Blogs

Between Davka And Awkward

Last Friday afternoon, a group of eight neon yellow-clad dancers wound their way around half of Bryant Park as part of Tamar Ettun’s “Mauve Bird with Yellow Teeth Red Feathers Green Feet and a Rose Belly: Part YELLOW.”

Tamar Ettun and The Moving Company in Bryant Park. Caroline Lagnado

Our R-Rated Presidential Campaign

I don’t want my young granddaughters watching the television coverage of presidential campaign because so much is simply unsuitable for children. 

What should be a unique learning experience about American democracy in action has become an R-rated assault on the senses.

I've never seen one like this. Not Nixon's dirty tricks, not LBJ's daisy petals, not George H.W. Bush's Willy Horton (if you don't remember, Google them).

Family Values

Newt Gingrich, Bob Livingston and Dennis Hastert.

What do they have in common?

All three were Republican congressmen. 

All three were Speaker of the House or the designated speaker.

All three left Congress to trade on their public service to become very wealthy consultants and lobbyists.

All three preached high moral standards, the sanctity of marriage and family values.

They led the campaign to impeach President Bill Clinton, who offended their high moral values by having oral sex with a White House intern.

Seventeen Versions Of Jerusalem

“Wrestling Jerusalem” is a no-frills, virtuosic 90-minute solo performance during which its author, Aaron Davidman plays 17 different characters. His astonishing skill at metamorphosing into men, women, Israelis, Americans, Palestinians, settlers on the right, rabbis on the left, allows us to learn from each of the well-drawn personae. In the play’s preface he cites the words from “Ethics of the Fathers,” “Who is wise? He who learns from all people.” But sadly and somewhat ironically, none of these posturing, polemicizing characters, with the exception of the narrator, is at all likely to learn from another. 

Aaron Davidman in “Wrestling Jerusalem.” Courtesy 59E59 Theaters

Autism Awareness Month: Sensory Overload And Jewish Holidays

Editor's Note: Originally published by Jewish Book Council as part of the Visiting Scribe blog series on The ProsenPeopleWe are delighted to share Liane Carter's perspective about autism and her family's experience.

Purim is one of the many “they tried to kill us, we won, let’s eat” Jewish holidays. But for an autistic child like my son Mickey, Purim is first and foremost a holiday about sensory overload.

It starts with the noise: the raucous Purim spiel; the cacophony of gragers; the booing, howling, hooting, and hissing to drown out Haman’s name during the Megillah reading. Add blazing lights, the pink sugary smell of cotton candy, the bang and clang of carnival games, and the press of a hundred children pushing past him to grab the Dunkin Munchkins. It’s simply too much for an autistic child with a hyper-vigilant sensory system.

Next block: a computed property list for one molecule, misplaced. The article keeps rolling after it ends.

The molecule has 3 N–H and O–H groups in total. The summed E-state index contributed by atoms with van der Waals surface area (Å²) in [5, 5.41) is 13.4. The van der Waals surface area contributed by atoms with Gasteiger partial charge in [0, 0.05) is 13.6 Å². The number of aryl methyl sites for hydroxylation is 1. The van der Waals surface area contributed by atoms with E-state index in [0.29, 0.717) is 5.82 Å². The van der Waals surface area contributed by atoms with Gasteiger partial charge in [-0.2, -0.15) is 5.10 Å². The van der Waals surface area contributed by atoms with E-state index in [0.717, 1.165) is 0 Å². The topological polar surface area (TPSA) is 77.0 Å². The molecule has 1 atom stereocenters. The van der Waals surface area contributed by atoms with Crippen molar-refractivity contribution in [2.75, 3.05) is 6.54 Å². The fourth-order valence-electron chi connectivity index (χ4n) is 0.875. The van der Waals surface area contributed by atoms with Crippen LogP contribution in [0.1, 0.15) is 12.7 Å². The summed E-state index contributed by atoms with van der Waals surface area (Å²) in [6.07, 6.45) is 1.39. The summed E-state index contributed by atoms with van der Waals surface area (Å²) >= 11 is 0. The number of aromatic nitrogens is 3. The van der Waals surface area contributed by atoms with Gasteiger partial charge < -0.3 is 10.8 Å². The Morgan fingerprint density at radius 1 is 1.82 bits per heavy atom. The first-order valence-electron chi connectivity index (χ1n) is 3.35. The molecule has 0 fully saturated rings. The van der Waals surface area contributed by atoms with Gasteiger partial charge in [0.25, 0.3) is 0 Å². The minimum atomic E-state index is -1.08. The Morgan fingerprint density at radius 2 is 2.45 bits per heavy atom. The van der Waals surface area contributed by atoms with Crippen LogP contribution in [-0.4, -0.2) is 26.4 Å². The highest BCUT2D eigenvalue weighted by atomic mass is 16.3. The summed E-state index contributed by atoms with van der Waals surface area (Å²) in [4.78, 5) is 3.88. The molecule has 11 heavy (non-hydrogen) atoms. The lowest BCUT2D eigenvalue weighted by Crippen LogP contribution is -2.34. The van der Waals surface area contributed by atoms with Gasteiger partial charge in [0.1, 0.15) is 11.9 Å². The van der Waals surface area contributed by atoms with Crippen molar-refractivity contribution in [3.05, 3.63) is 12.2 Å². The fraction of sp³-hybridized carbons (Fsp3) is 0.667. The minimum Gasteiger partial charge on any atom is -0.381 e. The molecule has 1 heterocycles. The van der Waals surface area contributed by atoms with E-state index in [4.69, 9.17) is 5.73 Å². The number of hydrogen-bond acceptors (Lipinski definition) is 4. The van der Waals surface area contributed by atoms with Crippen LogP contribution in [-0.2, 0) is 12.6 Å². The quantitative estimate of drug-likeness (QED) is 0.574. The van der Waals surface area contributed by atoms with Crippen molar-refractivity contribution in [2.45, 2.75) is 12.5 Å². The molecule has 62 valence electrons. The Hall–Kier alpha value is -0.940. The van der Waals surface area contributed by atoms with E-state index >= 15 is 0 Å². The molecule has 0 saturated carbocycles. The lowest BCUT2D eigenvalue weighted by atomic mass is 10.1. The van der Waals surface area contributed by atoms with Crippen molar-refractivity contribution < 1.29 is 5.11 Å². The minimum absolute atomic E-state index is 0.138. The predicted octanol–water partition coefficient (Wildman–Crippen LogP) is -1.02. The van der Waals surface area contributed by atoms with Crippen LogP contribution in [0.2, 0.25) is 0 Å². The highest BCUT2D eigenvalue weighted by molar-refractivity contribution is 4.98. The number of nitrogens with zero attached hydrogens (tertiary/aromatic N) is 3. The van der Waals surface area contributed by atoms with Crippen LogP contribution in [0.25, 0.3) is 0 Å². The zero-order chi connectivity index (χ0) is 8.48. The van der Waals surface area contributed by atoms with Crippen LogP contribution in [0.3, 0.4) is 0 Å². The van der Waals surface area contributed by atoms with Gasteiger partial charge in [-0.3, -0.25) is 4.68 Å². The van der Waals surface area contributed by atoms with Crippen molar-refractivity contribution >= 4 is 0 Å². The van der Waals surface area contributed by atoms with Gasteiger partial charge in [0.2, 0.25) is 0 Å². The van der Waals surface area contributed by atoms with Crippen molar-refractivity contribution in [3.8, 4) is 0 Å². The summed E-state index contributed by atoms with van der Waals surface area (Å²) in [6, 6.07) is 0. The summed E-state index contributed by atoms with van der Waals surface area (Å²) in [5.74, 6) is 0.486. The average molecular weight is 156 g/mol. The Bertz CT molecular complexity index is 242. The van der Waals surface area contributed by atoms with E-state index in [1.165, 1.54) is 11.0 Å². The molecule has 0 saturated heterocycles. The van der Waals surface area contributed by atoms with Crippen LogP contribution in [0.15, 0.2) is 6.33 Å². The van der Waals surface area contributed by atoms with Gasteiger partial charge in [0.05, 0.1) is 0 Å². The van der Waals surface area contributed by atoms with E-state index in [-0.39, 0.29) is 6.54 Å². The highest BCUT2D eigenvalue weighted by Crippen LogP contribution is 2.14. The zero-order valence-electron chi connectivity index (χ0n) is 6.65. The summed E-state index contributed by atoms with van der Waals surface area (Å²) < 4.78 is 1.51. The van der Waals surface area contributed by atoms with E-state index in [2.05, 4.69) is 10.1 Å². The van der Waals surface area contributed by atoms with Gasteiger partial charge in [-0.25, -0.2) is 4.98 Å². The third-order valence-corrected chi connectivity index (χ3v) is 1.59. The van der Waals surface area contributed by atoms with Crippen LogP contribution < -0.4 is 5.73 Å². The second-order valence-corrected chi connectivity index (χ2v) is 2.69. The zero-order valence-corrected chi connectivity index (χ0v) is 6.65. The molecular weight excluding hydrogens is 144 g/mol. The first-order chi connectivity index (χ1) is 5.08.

Baseball For All With Jerusalem's Friendship Circle

JERUSALEM—What was most noticeable at last week’s baseball game between the “Cubs” and the “White Sox” at Jerusalem’s Kraft Stadium were the smiles and laughter as players stepped up to the plate and then rounded the bases in an inaugural game for children with special needs, sponsored by the Friendship Circle of Central Jerusalem.

Baseball For All. Courtesy of Chabad.org

Adelson To Audition Cruz

Sen. Ted Cruz will audition for casino billionaire Sheldon Adelson and his faithful followers of the Republican Jewish Coalition next week.   

The arch conservative second place Republican presidential candidate will speak to the Adelson Primary, aka the Spring Leadership Meeting of the Republican Jewish Coalition, on April 9 at Adelson's Venetian Resort and Casino in Las Vegas.

Self-Care And Spring Cleaning: Tips For Parents Raising Kids With Disabilities

As spring approaches, we begin to clean our homes and throw out items we no longer use. Whether it is the toy that your child no longer plays with or the sweater that your spouse never wears, spring cleaning is a time of “out with the old and in with the new”.

Self-Care Mantra. Courtesy of Google Images

Join Us: "Toward Inclusion: Perspectives on Disability, Social Responsibility, and Belonging”

The Jewish disabilities inclusion community has long served as a model of collaboration and cooperation between of various backgrounds.  The recent Ruderman Inclusion Summit in Boston assembled hundreds of people from all parts of the Jewish world.  And the Ramah TIkvah Network has served Jewish campers of all backgrounds since 1970.  A “typical” camper may come from a Reform background, attend a Conservative Movement camp, and participate in activities sponsored by Chabad (Orthodox) or Friendship Circle. 

Announcing The Second Ruderman "Best in Business" Award: Recognizing Companies That Hire People With Disabilities

Last spring, the Ruderman Family Foundation partnered with the Jewish Week Media Group to produce its first Ruderman “Best in Business” supplementrecognizing exemplary businesses that have demonstrated a history of employing people with disabilities, training and supporting them and developing innovative approaches to maximizing employee’s abilities. Ten businesses were selected through a national nomination and review process and were profiled in both a print and online supplement.

Ruderman "Best in Business" Supplement 2015
Syndicate content